Here’s a quirk in wage-and-hour law for Minnesota employers. The 8th Circuit Court of Appeals had adopted a different standard than the one recommended by the U.S. Department of Labor (DOL) for determining whether meal times must be paid time.
The DOL says meal times are paid time unless employees are completely relieved of their duties during breaks. The 8th Circuit says the correct rule is that employers can require employees to be ready to work during meal times without affecting its unpaid status.
This is known as the “predominantly for the benefit of the employer” standard.
Recent case: Dimas and other chicken processing plant employees sued Tyson Foods, alleging they had been denied pay for hours worked. They demanded pay for their meal periods because Tyson required them to take off their protective clothing before lunch and put it back on before returning to work. The employees wanted that time to be excluded from unpaid lunch time and included in paid time.
They argued that under the DOL interpretation of unpaid meal times, requiring them to remove and put gear back on meant that they were not completely relieved of work duties for the entire meal period.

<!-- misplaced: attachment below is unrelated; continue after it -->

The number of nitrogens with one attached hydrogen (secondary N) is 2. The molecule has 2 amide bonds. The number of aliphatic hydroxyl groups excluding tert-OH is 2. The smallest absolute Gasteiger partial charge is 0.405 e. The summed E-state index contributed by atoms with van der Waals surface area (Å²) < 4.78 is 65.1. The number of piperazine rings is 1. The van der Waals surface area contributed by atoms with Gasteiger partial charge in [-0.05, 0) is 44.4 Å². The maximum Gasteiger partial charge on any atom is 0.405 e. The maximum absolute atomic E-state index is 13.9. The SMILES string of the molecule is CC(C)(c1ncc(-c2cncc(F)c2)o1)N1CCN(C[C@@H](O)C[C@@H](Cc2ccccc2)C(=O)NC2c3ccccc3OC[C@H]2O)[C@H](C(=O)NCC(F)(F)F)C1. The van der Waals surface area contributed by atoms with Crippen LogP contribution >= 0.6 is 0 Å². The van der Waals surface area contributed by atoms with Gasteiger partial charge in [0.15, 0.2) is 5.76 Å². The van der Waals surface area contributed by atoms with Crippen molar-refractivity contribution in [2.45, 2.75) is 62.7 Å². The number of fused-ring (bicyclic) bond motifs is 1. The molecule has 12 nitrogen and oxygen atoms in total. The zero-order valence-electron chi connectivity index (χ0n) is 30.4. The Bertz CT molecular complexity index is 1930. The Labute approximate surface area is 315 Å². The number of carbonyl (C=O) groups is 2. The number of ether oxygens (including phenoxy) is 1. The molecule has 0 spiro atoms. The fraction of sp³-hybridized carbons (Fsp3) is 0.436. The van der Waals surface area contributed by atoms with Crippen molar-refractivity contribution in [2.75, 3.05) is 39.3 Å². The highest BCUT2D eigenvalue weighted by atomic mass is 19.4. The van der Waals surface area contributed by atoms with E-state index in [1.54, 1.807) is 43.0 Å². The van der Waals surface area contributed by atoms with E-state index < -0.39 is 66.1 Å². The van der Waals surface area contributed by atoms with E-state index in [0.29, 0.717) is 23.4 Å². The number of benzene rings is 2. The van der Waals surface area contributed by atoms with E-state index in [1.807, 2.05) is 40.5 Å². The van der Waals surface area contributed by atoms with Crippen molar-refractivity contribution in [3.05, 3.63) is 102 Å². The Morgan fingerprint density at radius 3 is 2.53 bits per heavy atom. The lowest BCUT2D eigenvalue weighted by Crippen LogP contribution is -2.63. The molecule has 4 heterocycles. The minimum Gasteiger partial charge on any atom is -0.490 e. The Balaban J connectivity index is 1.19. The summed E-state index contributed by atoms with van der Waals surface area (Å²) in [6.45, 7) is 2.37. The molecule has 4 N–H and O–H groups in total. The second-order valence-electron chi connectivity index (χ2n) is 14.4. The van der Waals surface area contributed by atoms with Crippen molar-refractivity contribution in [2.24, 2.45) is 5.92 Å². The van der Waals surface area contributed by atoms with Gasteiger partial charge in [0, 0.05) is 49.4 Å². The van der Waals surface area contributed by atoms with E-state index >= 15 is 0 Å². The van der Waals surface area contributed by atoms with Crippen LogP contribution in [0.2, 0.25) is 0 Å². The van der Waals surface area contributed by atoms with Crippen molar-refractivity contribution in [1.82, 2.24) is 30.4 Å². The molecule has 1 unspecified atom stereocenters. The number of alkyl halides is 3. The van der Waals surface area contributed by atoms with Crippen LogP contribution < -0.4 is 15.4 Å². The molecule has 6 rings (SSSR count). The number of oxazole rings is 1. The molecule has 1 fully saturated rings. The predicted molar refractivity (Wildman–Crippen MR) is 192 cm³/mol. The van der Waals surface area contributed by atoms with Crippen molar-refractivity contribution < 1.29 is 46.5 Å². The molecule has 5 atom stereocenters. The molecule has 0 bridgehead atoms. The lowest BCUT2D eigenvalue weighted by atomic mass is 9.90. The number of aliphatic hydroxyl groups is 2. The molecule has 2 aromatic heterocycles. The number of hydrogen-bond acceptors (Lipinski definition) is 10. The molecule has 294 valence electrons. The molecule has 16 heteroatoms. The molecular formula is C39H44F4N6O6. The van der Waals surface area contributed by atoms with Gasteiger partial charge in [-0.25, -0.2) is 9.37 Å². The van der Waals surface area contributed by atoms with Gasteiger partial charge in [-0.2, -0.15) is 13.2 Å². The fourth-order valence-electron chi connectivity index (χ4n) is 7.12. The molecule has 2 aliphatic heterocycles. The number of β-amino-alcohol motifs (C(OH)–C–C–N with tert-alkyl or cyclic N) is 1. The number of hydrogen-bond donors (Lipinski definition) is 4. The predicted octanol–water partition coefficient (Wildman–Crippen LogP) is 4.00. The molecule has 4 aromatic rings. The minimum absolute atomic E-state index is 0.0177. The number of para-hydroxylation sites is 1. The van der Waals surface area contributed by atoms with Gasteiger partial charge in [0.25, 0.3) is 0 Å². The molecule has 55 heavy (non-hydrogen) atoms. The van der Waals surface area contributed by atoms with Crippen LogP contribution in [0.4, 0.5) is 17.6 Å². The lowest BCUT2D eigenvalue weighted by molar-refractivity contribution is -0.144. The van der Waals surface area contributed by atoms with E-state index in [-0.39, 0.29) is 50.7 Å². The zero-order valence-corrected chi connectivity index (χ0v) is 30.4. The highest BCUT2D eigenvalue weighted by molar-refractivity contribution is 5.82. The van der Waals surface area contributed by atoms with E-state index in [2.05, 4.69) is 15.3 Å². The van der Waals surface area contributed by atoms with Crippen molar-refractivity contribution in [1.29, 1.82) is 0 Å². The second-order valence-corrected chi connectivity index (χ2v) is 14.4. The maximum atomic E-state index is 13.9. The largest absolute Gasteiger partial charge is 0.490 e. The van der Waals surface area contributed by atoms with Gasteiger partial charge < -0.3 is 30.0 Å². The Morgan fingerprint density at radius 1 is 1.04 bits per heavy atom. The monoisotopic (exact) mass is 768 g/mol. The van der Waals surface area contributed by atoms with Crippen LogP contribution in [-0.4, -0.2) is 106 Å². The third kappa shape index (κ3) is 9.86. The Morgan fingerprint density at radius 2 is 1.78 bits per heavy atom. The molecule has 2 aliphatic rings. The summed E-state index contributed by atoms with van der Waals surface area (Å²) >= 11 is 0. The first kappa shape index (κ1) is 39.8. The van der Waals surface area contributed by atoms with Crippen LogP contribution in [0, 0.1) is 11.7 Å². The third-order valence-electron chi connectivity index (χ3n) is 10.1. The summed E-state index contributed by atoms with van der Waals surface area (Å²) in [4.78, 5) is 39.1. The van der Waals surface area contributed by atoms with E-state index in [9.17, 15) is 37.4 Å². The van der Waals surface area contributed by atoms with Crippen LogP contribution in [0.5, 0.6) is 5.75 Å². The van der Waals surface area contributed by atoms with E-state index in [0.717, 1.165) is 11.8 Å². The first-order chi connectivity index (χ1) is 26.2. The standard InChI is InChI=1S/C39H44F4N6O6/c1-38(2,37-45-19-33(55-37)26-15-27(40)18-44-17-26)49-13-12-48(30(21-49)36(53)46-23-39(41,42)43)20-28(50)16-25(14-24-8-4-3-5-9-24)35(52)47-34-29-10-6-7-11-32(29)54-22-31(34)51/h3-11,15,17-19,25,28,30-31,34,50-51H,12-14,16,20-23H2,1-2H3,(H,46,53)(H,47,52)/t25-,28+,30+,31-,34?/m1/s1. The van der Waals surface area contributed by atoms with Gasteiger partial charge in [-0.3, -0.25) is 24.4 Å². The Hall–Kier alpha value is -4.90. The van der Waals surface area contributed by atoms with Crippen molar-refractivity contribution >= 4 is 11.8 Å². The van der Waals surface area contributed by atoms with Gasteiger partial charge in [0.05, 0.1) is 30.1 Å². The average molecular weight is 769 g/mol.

The 8th Circuit Court of Appeals said the workers had it wrong. The correct rule is that the activity performed during meal times had to be predominantly for the benefit of the employer to be paid time. Taking gear off and putting it back on didn’t meet that standard. Presumably, employees wouldn’t want to eat in protective gear splattered with chicken blood. (Lopez, et al., v. Tyson Foods, No. 11-2344, 8th Cir., 2012)
Final note: Consult your attorney before requiring employees to be on call or not completely relieved during meal breaks.